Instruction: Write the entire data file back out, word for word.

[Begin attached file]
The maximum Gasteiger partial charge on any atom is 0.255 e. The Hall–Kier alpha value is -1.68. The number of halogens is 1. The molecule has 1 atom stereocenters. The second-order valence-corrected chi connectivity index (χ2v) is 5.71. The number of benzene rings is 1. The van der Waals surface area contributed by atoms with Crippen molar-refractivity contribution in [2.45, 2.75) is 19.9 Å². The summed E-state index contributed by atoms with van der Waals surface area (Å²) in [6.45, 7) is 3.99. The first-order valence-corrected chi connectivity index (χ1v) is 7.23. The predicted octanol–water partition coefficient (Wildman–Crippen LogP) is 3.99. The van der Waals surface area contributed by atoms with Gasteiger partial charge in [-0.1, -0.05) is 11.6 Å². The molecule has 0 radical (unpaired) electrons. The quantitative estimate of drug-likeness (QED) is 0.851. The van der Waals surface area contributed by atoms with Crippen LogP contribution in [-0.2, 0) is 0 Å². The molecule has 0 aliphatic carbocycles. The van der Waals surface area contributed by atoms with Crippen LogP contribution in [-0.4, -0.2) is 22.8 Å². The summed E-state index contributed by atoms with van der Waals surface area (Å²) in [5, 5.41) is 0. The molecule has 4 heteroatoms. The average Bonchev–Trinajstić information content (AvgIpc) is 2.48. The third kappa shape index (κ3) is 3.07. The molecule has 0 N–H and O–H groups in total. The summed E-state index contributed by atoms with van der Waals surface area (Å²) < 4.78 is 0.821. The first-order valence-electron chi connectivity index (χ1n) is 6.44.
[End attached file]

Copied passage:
The maximum Gasteiger partial charge on any atom is 0.255 e. The Hall–Kier alpha value is -1.68. The number of halogens is 1. The molecule has 1 atom stereocenters. The second-order valence-corrected chi connectivity index (χ2v) is 5.71. The number of benzene rings is 1. The van der Waals surface area contributed by atoms with Crippen molar-refractivity contribution in [2.45, 2.75) is 19.9 Å². The summed E-state index contributed by atoms with van der Waals surface area (Å²) in [6.45, 7) is 3.99. The first-order valence-corrected chi connectivity index (χ1v) is 7.23. The predicted octanol–water partition coefficient (Wildman–Crippen LogP) is 3.99. The van der Waals surface area contributed by atoms with Gasteiger partial charge in [-0.1, -0.05) is 11.6 Å². The molecule has 0 radical (unpaired) electrons. The quantitative estimate of drug-likeness (QED) is 0.851. The van der Waals surface area contributed by atoms with Crippen LogP contribution in [-0.2, 0) is 0 Å². The molecule has 0 aliphatic carbocycles. The van der Waals surface area contributed by atoms with Crippen LogP contribution in [-0.4, -0.2) is 22.8 Å². The summed E-state index contributed by atoms with van der Waals surface area (Å²) in [5, 5.41) is 0. The molecule has 4 heteroatoms. The average Bonchev–Trinajstić information content (AvgIpc) is 2.48. The third kappa shape index (κ3) is 3.07. The molecule has 0 N–H and O–H groups in total. The summed E-state index contributed by atoms with van der Waals surface area (Å²) < 4.78 is 0.821. The first-order valence-electron chi connectivity index (χ1n) is 6.44.